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Time Capsule: Short Stories About Teenagers Throughout the Twentieth Century Hardcover – October 12, 1999
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From Publishers Weekly
While many look toward the future as the year 2000 approaches, Gallo (No Easy Answers: Short Stories About Teenagers Making Tough Choices) scans the past. In this "time capsule" of an anthology, he adroitly traces the evolution of 20th-century American trends, inventions and values by amassing 10 original stories from prominent YA authors, each of whom explores a different decade via a teenage protagonist. In the year 1904, Richard Peck's farm-girl heroine is awed by wonders of the modern world displayed at the St. Louis World's Fair. For the '50s, Trudy Krisher brilliantly contrasts seventh-grader Nancy's delight in the TV show I Love Lucy with Nancy's father's fear-based militarism and decision to build a bomb shelter in the backyard. Bruce Brooks satirizes the '70s through his narrator's extremist parents, who have changed their names from Al and Frieda to Like and Snow; they bake hash brownies and warn their son not to "disalign your chakras"Auntil they get swept up in disco. The stories are smoothly connected and insightfully introduced by succinct historic prefaces, giving readers new ways to explore their heritage. Ages 12-up.
Copyright 1999 Reed Business Information, Inc.
From Library Journal
Grade 7 Up-A prolific anthologist presents 10 new stories, each set in a different decade of the 20th century, from such eminent authors as Will Weaver, Chris Lynch, Bruce Brooks, and Trudy Krisher. Each selection is prefaced by a list of its decade's major events and inventions, and followed by a recitation of its author's awards, an occasional URL, and/or a hint about the writer's current projects. Each story pairs a teenager with an issue or condition of the day: a horizon-expanding visit to the 1904 World's Fair frames Richard Peck's "Electric Summer"; a star quarterback in Chris Crutcher's "Fourth and Too Long," set in the `60s, is told to choose between cutting his hair or being cut from the team; and Graham Salisbury shows a young Hawaiian overcoming his dislike of "haole" servicemen in "Waiting for the War." Bruce Brooks contributes a hilarious tale of a hippie peacenik couple whose son wants to play football, and the collection closes with Alden Carter's hopeful "Y2K.CHATRM43," in which teenagers go online for truly worthy purposes. The timely theme, star-quality contributor list, and ably done contents make this eminently suitable for assignment use.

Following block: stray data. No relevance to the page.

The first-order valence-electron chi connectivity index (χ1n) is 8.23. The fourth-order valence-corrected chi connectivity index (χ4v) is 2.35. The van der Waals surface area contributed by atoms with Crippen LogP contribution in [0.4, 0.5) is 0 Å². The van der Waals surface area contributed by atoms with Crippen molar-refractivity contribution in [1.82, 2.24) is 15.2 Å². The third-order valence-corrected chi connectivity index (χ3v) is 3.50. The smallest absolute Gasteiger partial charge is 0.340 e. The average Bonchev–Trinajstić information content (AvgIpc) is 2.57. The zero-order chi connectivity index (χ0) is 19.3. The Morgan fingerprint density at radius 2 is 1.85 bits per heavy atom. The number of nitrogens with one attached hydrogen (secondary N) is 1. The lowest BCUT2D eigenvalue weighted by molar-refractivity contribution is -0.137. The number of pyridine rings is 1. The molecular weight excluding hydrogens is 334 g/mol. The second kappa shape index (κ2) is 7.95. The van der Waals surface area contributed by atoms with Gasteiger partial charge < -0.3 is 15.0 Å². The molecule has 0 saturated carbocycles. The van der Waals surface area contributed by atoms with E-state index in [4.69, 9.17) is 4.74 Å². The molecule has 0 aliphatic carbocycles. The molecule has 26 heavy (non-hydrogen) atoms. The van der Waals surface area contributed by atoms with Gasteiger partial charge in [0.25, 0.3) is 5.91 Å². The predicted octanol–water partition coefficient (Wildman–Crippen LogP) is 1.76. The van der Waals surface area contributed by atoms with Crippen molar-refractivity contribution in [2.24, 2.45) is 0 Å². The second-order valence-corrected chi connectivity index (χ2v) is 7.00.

John Peters, New York Public Library
Copyright 1999 Reed Business Information, Inc.
Top customer reviews
Each short story is introduced with a short but insightful capsule of what was prominent about that decade, and what was invented in that decade, giving a "feel" of the spirit of each decade. The tone is very appealing -- just the right amount of detail, oriented toward teens. The short stories are very good in themselves -- appealing plots (often with a twist), multidimensional characters, grand themes, and relevant to the lifestyle of the decade. Following each short story is a description of that story's author, attractively describing the author's other works, and inviting further reading.
In light of the previous review, I re-scanned the "60's" and "70's" stories. What profanity there was, was scarce, in context and not worse than I've seen in upper elementary assigned fiction. Regional standards may vary, of course.
The "60's" story is of Benny Woods, a small-town high school football star who is facing a conflict with his coach over his long hair: cut it, or don't play. The stakes are high, as not playing means losing a potential college scholarship. Benny's relationship with his grandmother is a fascinating side story both personally to Benny, and as it relates to the way our society treats seniors.
The "70's" story makes light of drug use, but it's told in the style of an obvious fantasy: the protagonist's parents SO want to be "hip" that they send marijuana brownies and psychedelics to school in their son's lunchbox, while he wants nothing more than to be square.
The only weak and inappropriate story, in my opinion, is the "80's" story. Mathias Rust, of course, was the 19-year-old who flew a Cessna, undetected, into the heart of Russia and landed in the center of Moscow for the cause of peace in 1987. In the "80's" story, his supposed brother, Ingo, comes to the US as an exchange student. Ingo pretends to be Mathias in order to be popular with the girls at an all-night under-age drinking party. The drinking party is portrayed as an inevitable and even beneficial teen activity. The quality of the writing is poor, and the connection with grand themes is missing.
In sum, this is an excellent book, except for the "80's" story!